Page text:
Doctors are obliged to treat everyone in need of help - but some patients can severely test their professionalism.

Medics have taken to secret-sharing app Whisper to reveal the daftest people they have ever treated, including a person who thought they could use insecticide spray to deal with pubic crabs, according to Daily Mail.

A person who thought it was safe to use home insecticide to deal with pubic crabs. Photo / Whisper
A person who thought it was safe to use home insecticide to deal with pubic crabs. Photo / Whisper

Other bizarre cases include a woman claiming their 100-year-old grandmother was having a period, and someone asking why the "black marks" on their arms would not come off. They turned out to be tattoos.

But others are less amusing, such a woman who thought she couldn't be pregnant because she hadn't turned 18.

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Some of the confessions are less amusing, such as that of a woman who said she could not be pregnant because she had not turned 18. Photo / Whisper
Some of the confessions are less amusing, such as that of a woman who said she could not be pregnant because she had not turned 18. Photo / Whisper
This doctor had to tell their patient off for using a catheter bag - which drains the bladder - as a water gun. Photo / Whisper
This doctor had to tell their patient off for using a catheter bag - which drains the bladder - as a water gun. Photo / Whisper
And another medic told their patient not to eat their own faeces, reminding them
And another medic told their patient not to eat their own faeces, reminding them "it is not good for you". Photo / Whisper
This doctor remembered a patient asking them to check their pulse to
This doctor remembered a patient asking them to check their pulse to "see if it's beating". Photo / Whisper
Another patient appeared to have very little knowledge of sexual health, not knowing that herpes cannot be cured outright. Photo / Whisper
Another patient appeared to have very little knowledge of sexual health, not knowing that herpes cannot be cured outright. Photo / Whisper
Lots of doctors, including this one writing on Whisper, find it frustrating when patients do not understand how antibiotics work. Photo / Whisper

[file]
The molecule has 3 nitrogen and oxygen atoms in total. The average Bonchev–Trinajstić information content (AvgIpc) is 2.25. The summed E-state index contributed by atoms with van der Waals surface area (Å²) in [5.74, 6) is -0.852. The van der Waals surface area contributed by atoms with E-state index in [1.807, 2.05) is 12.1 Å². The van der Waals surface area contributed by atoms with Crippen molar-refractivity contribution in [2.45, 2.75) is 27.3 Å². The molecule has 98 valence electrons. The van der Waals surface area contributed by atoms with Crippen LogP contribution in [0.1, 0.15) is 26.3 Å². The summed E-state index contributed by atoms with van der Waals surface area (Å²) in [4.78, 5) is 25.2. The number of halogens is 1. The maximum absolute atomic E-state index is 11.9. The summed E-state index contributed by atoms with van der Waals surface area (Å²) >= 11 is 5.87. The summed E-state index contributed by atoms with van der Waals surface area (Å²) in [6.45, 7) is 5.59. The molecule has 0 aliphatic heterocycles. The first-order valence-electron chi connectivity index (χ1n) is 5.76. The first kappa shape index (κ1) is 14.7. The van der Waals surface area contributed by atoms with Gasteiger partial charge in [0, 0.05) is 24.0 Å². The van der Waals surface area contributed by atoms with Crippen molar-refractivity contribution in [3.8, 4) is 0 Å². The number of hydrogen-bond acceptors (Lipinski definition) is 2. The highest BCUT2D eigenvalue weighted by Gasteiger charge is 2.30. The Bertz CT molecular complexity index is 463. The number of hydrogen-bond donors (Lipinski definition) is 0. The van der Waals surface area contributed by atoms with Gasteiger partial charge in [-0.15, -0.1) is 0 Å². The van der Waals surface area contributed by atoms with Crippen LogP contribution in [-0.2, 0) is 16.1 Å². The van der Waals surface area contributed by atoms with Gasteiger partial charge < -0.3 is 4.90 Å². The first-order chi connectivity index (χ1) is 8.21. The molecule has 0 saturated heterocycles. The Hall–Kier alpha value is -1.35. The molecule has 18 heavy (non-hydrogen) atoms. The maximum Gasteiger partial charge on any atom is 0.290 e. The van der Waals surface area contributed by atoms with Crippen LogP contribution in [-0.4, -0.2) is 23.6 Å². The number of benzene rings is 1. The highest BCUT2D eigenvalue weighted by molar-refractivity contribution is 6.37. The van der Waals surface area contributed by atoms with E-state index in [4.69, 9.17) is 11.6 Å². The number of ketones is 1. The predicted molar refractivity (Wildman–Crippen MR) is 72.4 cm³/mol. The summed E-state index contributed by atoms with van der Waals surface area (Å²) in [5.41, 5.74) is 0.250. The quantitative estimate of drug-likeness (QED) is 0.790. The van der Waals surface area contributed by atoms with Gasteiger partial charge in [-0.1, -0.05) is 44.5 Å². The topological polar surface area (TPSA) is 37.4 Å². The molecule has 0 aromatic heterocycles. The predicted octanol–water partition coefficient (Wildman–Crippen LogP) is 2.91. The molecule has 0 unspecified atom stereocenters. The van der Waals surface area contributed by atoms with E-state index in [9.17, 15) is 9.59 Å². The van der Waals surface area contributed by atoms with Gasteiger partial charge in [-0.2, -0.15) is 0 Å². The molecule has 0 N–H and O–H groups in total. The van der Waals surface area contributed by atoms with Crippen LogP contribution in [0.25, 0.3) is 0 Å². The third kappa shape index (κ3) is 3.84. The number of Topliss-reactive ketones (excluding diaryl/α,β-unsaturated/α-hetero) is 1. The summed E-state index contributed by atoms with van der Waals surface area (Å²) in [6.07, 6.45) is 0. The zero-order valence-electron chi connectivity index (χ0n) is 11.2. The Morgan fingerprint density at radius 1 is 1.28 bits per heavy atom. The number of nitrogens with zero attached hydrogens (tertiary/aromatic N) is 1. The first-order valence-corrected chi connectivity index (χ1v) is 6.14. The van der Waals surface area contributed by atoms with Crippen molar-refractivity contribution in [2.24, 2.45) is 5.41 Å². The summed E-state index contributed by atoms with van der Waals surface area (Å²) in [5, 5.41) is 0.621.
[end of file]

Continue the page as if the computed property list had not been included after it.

Lots of doctors, including this one writing on Whisper, find it frustrating when patients do not understand how antibiotics work. Photo / Whisper
"I had one young lady come up to me and tell me her grandmother was on her period because there was blood in the toilet". However, she was 100-years-old and had hemorrhoids. Photo / Whisper
One person asked why the
One person asked why the "black marks" on their arms would not come off. They turned out to be tattoos. Photo / Whisper
Another patient asked their doctor why they were not losing weight despite having a salad with their meals, forgetting to mention they did not actually eat it. Photo / Whisper
Another patient asked their doctor why they were not losing weight despite having a salad with their meals, forgetting to mention they did not actually eat it. Photo / Whisper
This medic wrote:
This medic wrote: "There have been instances where women don't even know their own anatomy and weren't aware they don't pee out of their vagina". Photo / Whisper
This confession came from a phlebotomist, which is the name from a medical professional who takes blood samples. Photo / Whisper
This confession came from a phlebotomist, which is the name from a medical professional who takes blood samples. Photo / Whisper
Another doctor recounted a patient who screamed that they could not breathe - not realising the fact that they were making so much noise meant they probably could. Photo / Whisper
Another doctor recounted a patient who screamed that they could not breathe - not realising the fact that they were making so much noise meant they probably could. Photo / Whisper
This story came from a dentist, who had grown frustrated about people asking why their broken tooth could not just be glued back on. Photo / Whisper
This story came from a dentist, who had grown frustrated about people asking why their broken tooth could not just be glued back on. Photo / Whisper